Apple users deluged by phony password reset requests

Apple device owners, consider yourselves warned: a targeted multi-factor authentication bombing campaign is under way, with the goal of exhausting iUsers into allowing an unwanted password reset.

First called out on X/Twitter by AI entrepreneur Parth Patel – and confirmed to be happening to others by security blogger Brian Krebs – the campaign appears to be targeting specific individuals, who are flooded with password reset requests. Because the alerts are sent at the system level, Patel reported, every single one had to be cleared before he could use his iPhone, Apple Watch, or MacBook.

Patel had to tap “Don’t allow” on more than 100 notifications. Several of his friends – and other victims identified by Krebs – reported similar volumes. 

The attack is similar to other multi-factor fatigue attacks that have popped up over the years. They aim to exhaust users into mistakenly tapping to allow someone to change their password – or doing so to stop the deluge. Microsoft even changed how its MFA codes work as a result of this kind of abuse. 

Apple has yet to make such a change. Regardless, the attackers in this case were sophisticated enough to go beyond just spamming victims.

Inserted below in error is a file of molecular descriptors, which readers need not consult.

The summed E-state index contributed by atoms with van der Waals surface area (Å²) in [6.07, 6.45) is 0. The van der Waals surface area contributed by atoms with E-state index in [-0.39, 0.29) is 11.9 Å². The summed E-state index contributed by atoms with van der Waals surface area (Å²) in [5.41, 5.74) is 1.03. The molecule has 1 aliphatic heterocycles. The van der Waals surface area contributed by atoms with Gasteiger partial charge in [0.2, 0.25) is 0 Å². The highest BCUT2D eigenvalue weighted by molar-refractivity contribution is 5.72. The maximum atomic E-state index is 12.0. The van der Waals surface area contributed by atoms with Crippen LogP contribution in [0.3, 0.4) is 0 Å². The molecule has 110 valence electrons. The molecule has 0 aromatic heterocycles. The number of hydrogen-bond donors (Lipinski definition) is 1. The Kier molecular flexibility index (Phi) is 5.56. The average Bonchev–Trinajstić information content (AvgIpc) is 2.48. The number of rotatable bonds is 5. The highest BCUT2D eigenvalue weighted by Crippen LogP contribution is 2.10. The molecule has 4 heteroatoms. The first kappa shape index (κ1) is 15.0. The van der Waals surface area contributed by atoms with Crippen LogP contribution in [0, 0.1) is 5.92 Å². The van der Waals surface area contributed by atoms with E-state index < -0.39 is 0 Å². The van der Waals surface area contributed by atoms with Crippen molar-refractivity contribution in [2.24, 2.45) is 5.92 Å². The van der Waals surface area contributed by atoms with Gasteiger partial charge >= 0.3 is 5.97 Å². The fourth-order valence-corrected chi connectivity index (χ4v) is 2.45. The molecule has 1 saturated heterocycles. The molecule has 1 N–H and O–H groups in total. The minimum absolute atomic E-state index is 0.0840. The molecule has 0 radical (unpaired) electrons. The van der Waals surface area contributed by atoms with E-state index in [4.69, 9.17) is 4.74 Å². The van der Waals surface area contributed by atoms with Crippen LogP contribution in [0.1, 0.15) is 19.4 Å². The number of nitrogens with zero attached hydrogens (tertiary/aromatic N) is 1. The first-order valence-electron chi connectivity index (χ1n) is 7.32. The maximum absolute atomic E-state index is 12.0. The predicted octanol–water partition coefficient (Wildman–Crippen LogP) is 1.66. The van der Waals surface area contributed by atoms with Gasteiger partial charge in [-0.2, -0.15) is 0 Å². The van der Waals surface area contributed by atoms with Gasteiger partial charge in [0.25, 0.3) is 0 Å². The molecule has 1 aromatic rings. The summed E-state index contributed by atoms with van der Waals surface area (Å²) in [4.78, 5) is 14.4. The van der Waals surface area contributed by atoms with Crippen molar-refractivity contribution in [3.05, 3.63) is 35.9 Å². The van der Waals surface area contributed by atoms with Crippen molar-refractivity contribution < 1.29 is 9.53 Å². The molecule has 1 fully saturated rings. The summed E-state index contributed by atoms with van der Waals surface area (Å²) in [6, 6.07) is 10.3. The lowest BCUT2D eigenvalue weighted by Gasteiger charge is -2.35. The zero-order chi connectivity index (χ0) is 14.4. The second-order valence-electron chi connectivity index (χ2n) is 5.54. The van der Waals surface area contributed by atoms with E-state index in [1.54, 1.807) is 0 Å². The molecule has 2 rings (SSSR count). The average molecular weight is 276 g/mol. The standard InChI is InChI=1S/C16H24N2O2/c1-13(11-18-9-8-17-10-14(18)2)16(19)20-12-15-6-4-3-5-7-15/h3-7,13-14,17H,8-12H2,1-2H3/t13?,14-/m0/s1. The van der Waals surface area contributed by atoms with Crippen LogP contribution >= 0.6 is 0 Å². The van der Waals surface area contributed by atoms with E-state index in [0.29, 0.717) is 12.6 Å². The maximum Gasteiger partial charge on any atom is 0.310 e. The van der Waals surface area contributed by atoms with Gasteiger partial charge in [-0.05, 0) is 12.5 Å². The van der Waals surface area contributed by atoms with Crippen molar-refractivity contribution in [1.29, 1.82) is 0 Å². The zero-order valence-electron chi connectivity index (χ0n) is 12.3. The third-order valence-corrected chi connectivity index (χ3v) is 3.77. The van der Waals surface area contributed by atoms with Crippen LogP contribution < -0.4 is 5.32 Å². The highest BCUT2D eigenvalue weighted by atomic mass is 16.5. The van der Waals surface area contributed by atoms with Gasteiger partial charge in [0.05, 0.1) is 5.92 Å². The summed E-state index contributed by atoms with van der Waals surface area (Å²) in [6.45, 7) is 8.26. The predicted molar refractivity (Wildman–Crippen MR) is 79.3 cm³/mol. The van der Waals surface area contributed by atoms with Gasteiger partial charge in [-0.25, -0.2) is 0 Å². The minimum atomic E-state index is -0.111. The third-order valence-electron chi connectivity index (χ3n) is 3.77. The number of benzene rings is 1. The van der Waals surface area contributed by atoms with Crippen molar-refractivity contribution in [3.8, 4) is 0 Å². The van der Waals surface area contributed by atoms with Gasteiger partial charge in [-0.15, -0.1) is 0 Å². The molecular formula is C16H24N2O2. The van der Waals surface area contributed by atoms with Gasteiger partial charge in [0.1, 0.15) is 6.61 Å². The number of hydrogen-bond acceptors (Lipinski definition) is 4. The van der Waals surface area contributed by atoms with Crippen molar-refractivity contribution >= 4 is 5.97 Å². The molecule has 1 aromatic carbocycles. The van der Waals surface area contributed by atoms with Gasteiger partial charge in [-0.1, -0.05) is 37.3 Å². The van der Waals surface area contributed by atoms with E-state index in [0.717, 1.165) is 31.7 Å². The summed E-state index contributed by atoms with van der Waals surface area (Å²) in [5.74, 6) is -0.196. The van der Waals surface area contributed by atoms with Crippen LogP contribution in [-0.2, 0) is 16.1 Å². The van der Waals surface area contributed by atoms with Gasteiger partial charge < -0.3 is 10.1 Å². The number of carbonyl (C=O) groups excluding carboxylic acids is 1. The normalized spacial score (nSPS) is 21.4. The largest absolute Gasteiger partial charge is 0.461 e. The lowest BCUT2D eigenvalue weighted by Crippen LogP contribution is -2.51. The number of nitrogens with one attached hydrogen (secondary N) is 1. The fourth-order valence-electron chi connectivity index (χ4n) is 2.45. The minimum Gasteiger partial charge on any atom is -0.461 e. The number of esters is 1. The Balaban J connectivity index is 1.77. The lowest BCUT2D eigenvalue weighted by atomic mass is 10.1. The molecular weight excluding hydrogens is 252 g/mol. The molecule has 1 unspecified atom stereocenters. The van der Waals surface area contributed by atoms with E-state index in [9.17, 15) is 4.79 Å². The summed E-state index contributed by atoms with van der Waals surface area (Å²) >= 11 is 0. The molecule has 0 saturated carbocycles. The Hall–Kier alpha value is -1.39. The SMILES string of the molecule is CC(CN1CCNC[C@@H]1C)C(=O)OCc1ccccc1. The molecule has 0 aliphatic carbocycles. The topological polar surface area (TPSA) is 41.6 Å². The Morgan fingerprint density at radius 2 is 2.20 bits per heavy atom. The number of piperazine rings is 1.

Around 15 minutes after clearing the notifications, Patel said he was called by someone spoofing their caller ID to pretend they were calling from Apple’s actual support line. The caller informed Patel his account was under attack, and asked him to verify his information and provide a one-time reset code – ostensibly so the attacker could reset his password on their own. Being suspicious about the nature of the call, Patel asked them to verify some of his personal info, and the caller was able to – for the most part.

“They got a lot right, from date of birth, to email, to phone number, to current address, historic addresses,” Patel reported. Luckily for Patel, he regularly checks to see what bits of his personal information are available online, and in this case it appears the data came from PeopleDataLabs – a B2B information firm. 

“I distinctly remember [PeopleDataLabs] mixing me up with a midwestern elementary school teacher named Anthony S,” Patel said, and that clued him in that the whole thing was a scam. 

The fact the scammer called Patel directly suggests they were able to send password reset requests using Apple’s iForgot page, which only asks for an email address and a solved CAPTCHA, in addition to knowing the account’s phone number, to send a password reset request. 

The sheer volume of requests raises the possibility that Apple may have a rate-limiting flaw in its iForgot system that allows for bombarding users with repeated reset requests. Apple didn’t answer those questions, but did point us to a support page for how to recognize scams and phishing attempts targeting its users. 

Until Apple addresses the issue in some way, be careful tapping those alerts and ensure you never accidentally give a scammer what they want. If someone claiming to be from Apple support calls, take Apple’s advice, which makes it clear: “If you get an unsolicited or suspicious phone call from someone claiming to be from Apple or Apple Support, just hang up.” ®

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